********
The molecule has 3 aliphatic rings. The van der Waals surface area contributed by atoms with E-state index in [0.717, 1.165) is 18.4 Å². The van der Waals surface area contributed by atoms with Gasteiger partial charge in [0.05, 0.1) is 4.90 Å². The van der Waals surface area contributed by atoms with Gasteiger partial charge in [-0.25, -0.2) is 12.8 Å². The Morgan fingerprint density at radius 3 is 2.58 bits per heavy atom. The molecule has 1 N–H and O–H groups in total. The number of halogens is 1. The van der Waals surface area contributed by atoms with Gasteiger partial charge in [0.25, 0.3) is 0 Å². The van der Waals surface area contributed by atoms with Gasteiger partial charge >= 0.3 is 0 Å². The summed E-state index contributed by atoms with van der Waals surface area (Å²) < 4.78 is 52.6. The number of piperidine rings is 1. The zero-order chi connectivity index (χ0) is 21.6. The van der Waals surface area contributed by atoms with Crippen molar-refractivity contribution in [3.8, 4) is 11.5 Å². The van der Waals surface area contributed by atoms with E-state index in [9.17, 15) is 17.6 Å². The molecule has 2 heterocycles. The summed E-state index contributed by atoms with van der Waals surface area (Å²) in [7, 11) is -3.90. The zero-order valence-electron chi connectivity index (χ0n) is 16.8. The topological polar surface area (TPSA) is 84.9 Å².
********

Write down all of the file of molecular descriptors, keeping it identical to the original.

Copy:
The molecule has 3 aliphatic rings. The van der Waals surface area contributed by atoms with E-state index in [0.717, 1.165) is 18.4 Å². The van der Waals surface area contributed by atoms with Gasteiger partial charge in [0.05, 0.1) is 4.90 Å². The van der Waals surface area contributed by atoms with Gasteiger partial charge in [-0.25, -0.2) is 12.8 Å². The Morgan fingerprint density at radius 3 is 2.58 bits per heavy atom. The molecule has 1 N–H and O–H groups in total. The number of halogens is 1. The van der Waals surface area contributed by atoms with Gasteiger partial charge in [0.25, 0.3) is 0 Å². The van der Waals surface area contributed by atoms with Gasteiger partial charge >= 0.3 is 0 Å². The summed E-state index contributed by atoms with van der Waals surface area (Å²) < 4.78 is 52.6. The number of piperidine rings is 1. The zero-order chi connectivity index (χ0) is 21.6. The van der Waals surface area contributed by atoms with Crippen molar-refractivity contribution in [3.8, 4) is 11.5 Å². The van der Waals surface area contributed by atoms with E-state index in [9.17, 15) is 17.6 Å². The molecule has 2 heterocycles. The summed E-state index contributed by atoms with van der Waals surface area (Å²) in [7, 11) is -3.90. The zero-order valence-electron chi connectivity index (χ0n) is 16.8. The topological polar surface area (TPSA) is 84.9 Å².